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The Latest in the Derivative Nightmare on the Horizon

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Martin Armstrong
Armstrong Economics
August 18, 2014

The entire problem with derivatives being structured by banks has been the complex nature and the fact that such structures remain untested and perpetually blow up in everyone’s face. The Wall Street Journal reported on Sunday reported that Credit Suisse helped put together billions of dollars in securities that were issued by offshore investment vehicles of Banco Espirito Santo SA and then sold to the Portuguese bank’s unsuspecting retail customers.

The Wall Street Journal has cited corporate filings and no doubt the complex nature meant that most customers didn’t know that the investment vehicles were actually fully loaded with debt issued by various Espirito Santo companies. This covertly served as a mechanism to finance the entire Portuguese conglomerate.

WSJ.com said representatives of Credit Suisse and Espirito Santo declined to comment on the article as well. We have to understand that these types of products are designed by young people who are very smart in numbers, but lack any experience whatsoever in respect to market movements.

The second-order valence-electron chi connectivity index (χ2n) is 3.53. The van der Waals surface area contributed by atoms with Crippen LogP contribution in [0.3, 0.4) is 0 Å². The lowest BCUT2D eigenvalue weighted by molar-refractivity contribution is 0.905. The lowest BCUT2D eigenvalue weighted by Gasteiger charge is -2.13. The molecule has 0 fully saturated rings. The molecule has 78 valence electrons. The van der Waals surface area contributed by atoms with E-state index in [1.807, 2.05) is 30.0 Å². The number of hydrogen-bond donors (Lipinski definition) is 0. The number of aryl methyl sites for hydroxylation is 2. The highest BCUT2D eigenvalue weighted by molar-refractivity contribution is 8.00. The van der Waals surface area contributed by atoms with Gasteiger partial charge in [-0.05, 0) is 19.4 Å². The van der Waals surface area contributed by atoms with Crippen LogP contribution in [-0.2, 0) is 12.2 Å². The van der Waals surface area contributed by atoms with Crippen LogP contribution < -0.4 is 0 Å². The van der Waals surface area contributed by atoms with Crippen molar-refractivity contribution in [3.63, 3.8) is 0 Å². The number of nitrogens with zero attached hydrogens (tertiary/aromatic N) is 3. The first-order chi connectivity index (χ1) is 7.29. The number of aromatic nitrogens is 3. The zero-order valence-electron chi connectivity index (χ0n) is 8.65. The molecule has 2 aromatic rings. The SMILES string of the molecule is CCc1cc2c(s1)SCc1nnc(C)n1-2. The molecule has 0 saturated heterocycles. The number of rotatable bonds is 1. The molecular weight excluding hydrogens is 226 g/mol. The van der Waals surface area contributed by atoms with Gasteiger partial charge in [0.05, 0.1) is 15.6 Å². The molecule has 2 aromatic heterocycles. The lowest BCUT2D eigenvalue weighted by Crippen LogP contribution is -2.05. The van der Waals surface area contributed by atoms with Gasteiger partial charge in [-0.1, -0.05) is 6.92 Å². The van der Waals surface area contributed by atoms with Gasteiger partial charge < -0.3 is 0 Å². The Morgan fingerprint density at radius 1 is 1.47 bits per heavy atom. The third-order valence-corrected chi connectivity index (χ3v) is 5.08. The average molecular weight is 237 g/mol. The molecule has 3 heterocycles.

Back in the day of Orange County in 1994, they came up with the idea of using leverage to buy 30 years bonds and then sell 10 years against. The difference between the two rates when taken back to the actual amount of money invested will dramatically increase the interest earned on those funds. The problem, when rate ticked up, your losses are also leveraged.

Merrill Lynch was pitching this scheme to universities. Temple University told them to show it to me. Two young kids flew in from Chicago and showed me this scheme. The assumptions were dangerous and were (1) presuming liquidity always existed, and (2) the presumption that rates would decline.

I told them I could not approve the deal for the trust funds of the University that rates would rise and their scheme would blow-up. They went back and reworked their numbers returning saying if rates rose, they would break-even. They fatal flaw – the presumption of liquidity and that the market would not run exponentially. When I still refused to recommend the investment to Temple University, they told the board I was “too old” and did not know the “new way to make money.”

These schemes are always the same. It is using a leveraged position trying to create the guaranteed trade and these scheme simply ALWAYS blow-up because they do not comprehend how markets even move. They create such complexity that in a panic, they melt-down and nobody even understands how to exit the trade.

No matter what – these schemes will fail with time.

This article was posted: Monday, August 18, 2014 at 10:57 am





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